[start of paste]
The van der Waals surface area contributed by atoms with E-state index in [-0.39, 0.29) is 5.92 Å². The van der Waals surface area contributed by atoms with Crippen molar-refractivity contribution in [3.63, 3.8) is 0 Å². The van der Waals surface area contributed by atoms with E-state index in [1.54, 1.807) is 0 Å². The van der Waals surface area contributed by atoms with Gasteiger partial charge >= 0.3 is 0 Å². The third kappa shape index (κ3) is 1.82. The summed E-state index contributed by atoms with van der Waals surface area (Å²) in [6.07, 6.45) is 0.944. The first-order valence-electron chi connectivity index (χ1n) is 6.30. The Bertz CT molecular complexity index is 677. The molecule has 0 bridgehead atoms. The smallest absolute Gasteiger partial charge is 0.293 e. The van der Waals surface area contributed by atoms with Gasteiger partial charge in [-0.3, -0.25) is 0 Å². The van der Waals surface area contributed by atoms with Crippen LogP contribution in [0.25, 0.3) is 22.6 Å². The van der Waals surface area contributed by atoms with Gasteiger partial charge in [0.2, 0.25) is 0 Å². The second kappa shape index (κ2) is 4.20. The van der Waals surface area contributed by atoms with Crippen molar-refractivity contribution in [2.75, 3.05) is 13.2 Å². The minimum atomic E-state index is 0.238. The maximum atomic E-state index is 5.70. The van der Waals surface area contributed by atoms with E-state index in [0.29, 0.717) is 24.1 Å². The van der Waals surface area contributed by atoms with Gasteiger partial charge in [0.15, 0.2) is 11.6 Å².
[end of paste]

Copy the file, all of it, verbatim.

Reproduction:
The van der Waals surface area contributed by atoms with E-state index in [-0.39, 0.29) is 5.92 Å². The van der Waals surface area contributed by atoms with Crippen molar-refractivity contribution in [3.63, 3.8) is 0 Å². The van der Waals surface area contributed by atoms with E-state index in [1.54, 1.807) is 0 Å². The van der Waals surface area contributed by atoms with Gasteiger partial charge >= 0.3 is 0 Å². The third kappa shape index (κ3) is 1.82. The summed E-state index contributed by atoms with van der Waals surface area (Å²) in [6.07, 6.45) is 0.944. The first-order valence-electron chi connectivity index (χ1n) is 6.30. The Bertz CT molecular complexity index is 677. The molecule has 0 bridgehead atoms. The smallest absolute Gasteiger partial charge is 0.293 e. The van der Waals surface area contributed by atoms with Gasteiger partial charge in [-0.3, -0.25) is 0 Å². The van der Waals surface area contributed by atoms with Crippen LogP contribution in [0.25, 0.3) is 22.6 Å². The van der Waals surface area contributed by atoms with Gasteiger partial charge in [0.2, 0.25) is 0 Å². The second kappa shape index (κ2) is 4.20. The van der Waals surface area contributed by atoms with Crippen molar-refractivity contribution in [2.75, 3.05) is 13.2 Å². The minimum atomic E-state index is 0.238. The maximum atomic E-state index is 5.70. The van der Waals surface area contributed by atoms with E-state index in [0.29, 0.717) is 24.1 Å². The van der Waals surface area contributed by atoms with Gasteiger partial charge in [0.15, 0.2) is 11.6 Å².